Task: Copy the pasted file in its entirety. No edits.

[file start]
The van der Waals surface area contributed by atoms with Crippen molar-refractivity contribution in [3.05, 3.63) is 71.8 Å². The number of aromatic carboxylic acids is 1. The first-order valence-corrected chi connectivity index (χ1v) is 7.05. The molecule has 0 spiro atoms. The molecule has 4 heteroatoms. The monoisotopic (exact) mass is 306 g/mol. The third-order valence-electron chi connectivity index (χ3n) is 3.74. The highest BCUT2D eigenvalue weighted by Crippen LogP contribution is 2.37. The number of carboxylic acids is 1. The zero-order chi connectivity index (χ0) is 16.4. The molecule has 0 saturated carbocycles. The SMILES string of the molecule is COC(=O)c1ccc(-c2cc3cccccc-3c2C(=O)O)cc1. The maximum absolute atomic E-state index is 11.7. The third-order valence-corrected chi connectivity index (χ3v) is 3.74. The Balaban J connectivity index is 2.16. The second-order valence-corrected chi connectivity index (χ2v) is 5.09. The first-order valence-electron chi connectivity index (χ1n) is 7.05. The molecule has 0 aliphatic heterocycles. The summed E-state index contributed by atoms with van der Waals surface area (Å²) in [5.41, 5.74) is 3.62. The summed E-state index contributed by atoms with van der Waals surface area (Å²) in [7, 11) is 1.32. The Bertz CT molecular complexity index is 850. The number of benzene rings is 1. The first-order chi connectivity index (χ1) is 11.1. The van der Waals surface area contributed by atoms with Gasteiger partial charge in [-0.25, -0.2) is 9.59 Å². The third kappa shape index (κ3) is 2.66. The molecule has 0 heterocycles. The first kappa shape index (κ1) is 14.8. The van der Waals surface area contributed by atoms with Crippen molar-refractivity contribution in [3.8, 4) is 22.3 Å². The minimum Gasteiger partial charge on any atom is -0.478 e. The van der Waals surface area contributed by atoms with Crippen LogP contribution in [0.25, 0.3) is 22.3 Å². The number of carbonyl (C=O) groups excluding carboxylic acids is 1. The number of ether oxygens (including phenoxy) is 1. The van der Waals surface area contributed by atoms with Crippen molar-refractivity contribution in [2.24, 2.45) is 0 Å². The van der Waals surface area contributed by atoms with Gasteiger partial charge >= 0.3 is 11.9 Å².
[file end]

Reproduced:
The van der Waals surface area contributed by atoms with Crippen molar-refractivity contribution in [3.05, 3.63) is 71.8 Å². The number of aromatic carboxylic acids is 1. The first-order valence-corrected chi connectivity index (χ1v) is 7.05. The molecule has 0 spiro atoms. The molecule has 4 heteroatoms. The monoisotopic (exact) mass is 306 g/mol. The third-order valence-electron chi connectivity index (χ3n) is 3.74. The highest BCUT2D eigenvalue weighted by Crippen LogP contribution is 2.37. The number of carboxylic acids is 1. The zero-order chi connectivity index (χ0) is 16.4. The molecule has 0 saturated carbocycles. The SMILES string of the molecule is COC(=O)c1ccc(-c2cc3cccccc-3c2C(=O)O)cc1. The maximum absolute atomic E-state index is 11.7. The third-order valence-corrected chi connectivity index (χ3v) is 3.74. The Balaban J connectivity index is 2.16. The second-order valence-corrected chi connectivity index (χ2v) is 5.09. The first-order valence-electron chi connectivity index (χ1n) is 7.05. The molecule has 0 aliphatic heterocycles. The summed E-state index contributed by atoms with van der Waals surface area (Å²) in [5.41, 5.74) is 3.62. The summed E-state index contributed by atoms with van der Waals surface area (Å²) in [7, 11) is 1.32. The Bertz CT molecular complexity index is 850. The number of benzene rings is 1. The first-order chi connectivity index (χ1) is 11.1. The van der Waals surface area contributed by atoms with Gasteiger partial charge in [-0.25, -0.2) is 9.59 Å². The third kappa shape index (κ3) is 2.66. The molecule has 0 heterocycles. The first kappa shape index (κ1) is 14.8. The van der Waals surface area contributed by atoms with Crippen molar-refractivity contribution in [3.8, 4) is 22.3 Å². The minimum Gasteiger partial charge on any atom is -0.478 e. The van der Waals surface area contributed by atoms with Crippen LogP contribution in [0.25, 0.3) is 22.3 Å². The number of carbonyl (C=O) groups excluding carboxylic acids is 1. The number of ether oxygens (including phenoxy) is 1. The van der Waals surface area contributed by atoms with Crippen molar-refractivity contribution in [2.24, 2.45) is 0 Å². The van der Waals surface area contributed by atoms with Gasteiger partial charge >= 0.3 is 11.9 Å².